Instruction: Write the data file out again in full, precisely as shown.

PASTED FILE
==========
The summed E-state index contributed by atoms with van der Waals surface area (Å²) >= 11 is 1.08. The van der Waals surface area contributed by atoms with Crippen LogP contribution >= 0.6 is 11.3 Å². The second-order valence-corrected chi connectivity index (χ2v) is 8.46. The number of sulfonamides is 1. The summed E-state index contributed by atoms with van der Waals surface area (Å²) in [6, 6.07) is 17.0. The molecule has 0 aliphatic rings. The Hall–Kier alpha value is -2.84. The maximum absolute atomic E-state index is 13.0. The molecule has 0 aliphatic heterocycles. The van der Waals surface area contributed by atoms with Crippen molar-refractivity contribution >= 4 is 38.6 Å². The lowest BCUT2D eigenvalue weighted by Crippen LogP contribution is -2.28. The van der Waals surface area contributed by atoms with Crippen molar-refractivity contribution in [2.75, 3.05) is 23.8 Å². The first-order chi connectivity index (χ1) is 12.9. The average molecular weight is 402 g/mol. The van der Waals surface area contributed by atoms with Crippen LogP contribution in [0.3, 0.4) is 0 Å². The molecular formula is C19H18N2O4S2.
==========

The summed E-state index contributed by atoms with van der Waals surface area (Å²) >= 11 is 1.08. The van der Waals surface area contributed by atoms with Crippen LogP contribution >= 0.6 is 11.3 Å². The second-order valence-corrected chi connectivity index (χ2v) is 8.46. The number of sulfonamides is 1. The summed E-state index contributed by atoms with van der Waals surface area (Å²) in [6, 6.07) is 17.0. The molecule has 0 aliphatic rings. The Hall–Kier alpha value is -2.84. The maximum absolute atomic E-state index is 13.0. The molecule has 0 aliphatic heterocycles. The van der Waals surface area contributed by atoms with Crippen molar-refractivity contribution >= 4 is 38.6 Å². The lowest BCUT2D eigenvalue weighted by Crippen LogP contribution is -2.28. The van der Waals surface area contributed by atoms with Crippen molar-refractivity contribution in [2.75, 3.05) is 23.8 Å². The first-order chi connectivity index (χ1) is 12.9. The average molecular weight is 402 g/mol. The van der Waals surface area contributed by atoms with Crippen LogP contribution in [0.3, 0.4) is 0 Å². The molecular formula is C19H18N2O4S2.